22-Year-Old Quits Her Job For 'Tradwife' Lifestyle, Embraces 1940s—Has Words For Couples Today

Tyler Durden's Photo
by Tyler Durden
Sunday, Dec 24, 2023 - 01:00 AM

Via The Epoch Times,

Millennial Aria Lewis is infatuated with the 1940s—and has been since she was 15 years old, growing up in a somewhat "vintage" family in North Carolina.

Mrs. Lewis, now 22, has embraced the role of a “tradwife” (traditional wife), a neo-retro lifestyle trend adopted by some conservative newlywed women that has garnered a following on social media. She and her husband, Andrew Lewis, 28, embrace this choice, living together on a farm they purchased in Missouri.

(Courtesy of Aria Lewis)

Growing Up an Old Soul

As a child, I grew up on black and white movies,” she told The Epoch Times. “Dad really likes jazz. It was something that was a part of my life that I thought was normal. I read so many historical fiction books about the ’40s.”

Mrs. Lewis’s great-grandfather, who passed away in 2017, served in World War II—which probably instilled in her a strong sense of connection to this particular period.

I started listening to more of the music and really started to get more vintage clothing,” she said. “It was just a really fun way to experiment with a different lifestyle.”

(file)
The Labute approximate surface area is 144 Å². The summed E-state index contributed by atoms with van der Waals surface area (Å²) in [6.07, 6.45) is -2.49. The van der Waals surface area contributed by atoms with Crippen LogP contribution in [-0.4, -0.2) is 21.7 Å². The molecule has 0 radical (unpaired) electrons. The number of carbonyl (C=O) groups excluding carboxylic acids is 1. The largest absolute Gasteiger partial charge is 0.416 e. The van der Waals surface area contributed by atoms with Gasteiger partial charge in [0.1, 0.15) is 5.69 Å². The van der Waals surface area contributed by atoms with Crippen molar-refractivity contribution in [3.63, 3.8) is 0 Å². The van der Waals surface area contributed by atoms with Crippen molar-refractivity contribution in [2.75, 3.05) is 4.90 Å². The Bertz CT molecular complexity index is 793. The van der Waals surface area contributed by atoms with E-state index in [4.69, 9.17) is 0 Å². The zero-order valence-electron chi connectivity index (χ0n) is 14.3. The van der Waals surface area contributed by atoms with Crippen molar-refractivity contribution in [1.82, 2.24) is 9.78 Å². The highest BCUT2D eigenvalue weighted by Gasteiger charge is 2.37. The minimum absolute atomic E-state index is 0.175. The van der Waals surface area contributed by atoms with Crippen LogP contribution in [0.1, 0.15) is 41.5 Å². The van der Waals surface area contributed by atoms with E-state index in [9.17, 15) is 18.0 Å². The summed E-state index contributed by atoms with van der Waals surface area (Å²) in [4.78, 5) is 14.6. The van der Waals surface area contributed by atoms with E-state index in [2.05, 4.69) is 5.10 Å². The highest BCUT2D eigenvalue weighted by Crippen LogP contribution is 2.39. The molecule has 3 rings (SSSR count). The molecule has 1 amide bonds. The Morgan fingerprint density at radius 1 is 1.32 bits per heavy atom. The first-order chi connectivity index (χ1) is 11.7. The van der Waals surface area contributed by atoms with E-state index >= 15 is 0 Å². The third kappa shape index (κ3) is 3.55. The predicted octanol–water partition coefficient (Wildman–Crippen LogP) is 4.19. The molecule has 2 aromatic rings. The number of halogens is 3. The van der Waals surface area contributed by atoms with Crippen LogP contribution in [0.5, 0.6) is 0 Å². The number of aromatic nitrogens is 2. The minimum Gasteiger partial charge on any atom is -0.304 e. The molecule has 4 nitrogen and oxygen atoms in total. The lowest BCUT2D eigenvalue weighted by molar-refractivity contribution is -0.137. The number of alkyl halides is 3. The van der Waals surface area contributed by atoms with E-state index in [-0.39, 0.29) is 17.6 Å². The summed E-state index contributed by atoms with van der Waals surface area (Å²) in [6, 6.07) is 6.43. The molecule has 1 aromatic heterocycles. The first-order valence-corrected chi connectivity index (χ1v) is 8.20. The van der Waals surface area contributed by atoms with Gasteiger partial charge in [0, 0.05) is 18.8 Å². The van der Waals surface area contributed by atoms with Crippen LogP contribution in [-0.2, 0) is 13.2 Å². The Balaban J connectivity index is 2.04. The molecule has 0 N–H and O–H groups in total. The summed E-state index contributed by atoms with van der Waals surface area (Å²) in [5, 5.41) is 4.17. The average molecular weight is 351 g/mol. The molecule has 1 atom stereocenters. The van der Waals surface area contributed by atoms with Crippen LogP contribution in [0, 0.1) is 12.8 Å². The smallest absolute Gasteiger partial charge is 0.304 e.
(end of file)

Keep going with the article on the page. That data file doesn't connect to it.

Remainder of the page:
Mrs. Lewis and her husband, Andrew Lewis, dance like it's 1945. (Courtesy of Aria Lewis)
Mrs. Lewis dons a vintage cape and matching fashion. (Courtesy of Aria Lewis)

As she grew older, she incorporated more modern items into her fashion, she said. Though her style was still eccentric. “I never felt like I needed to fit in.”

I enjoy more old-fashioned clothing and stuff like that,” she said.

Now married, having left the nest and high school behind, Mrs. Lewis embraced her penchant for vintage-era things and took the next step by living it.

Meeting and Marrying Andrew

Mrs. Lewis met Mr. Lewis in May 2019. She reminisced about meeting her future husband for the first time. It was very traditional.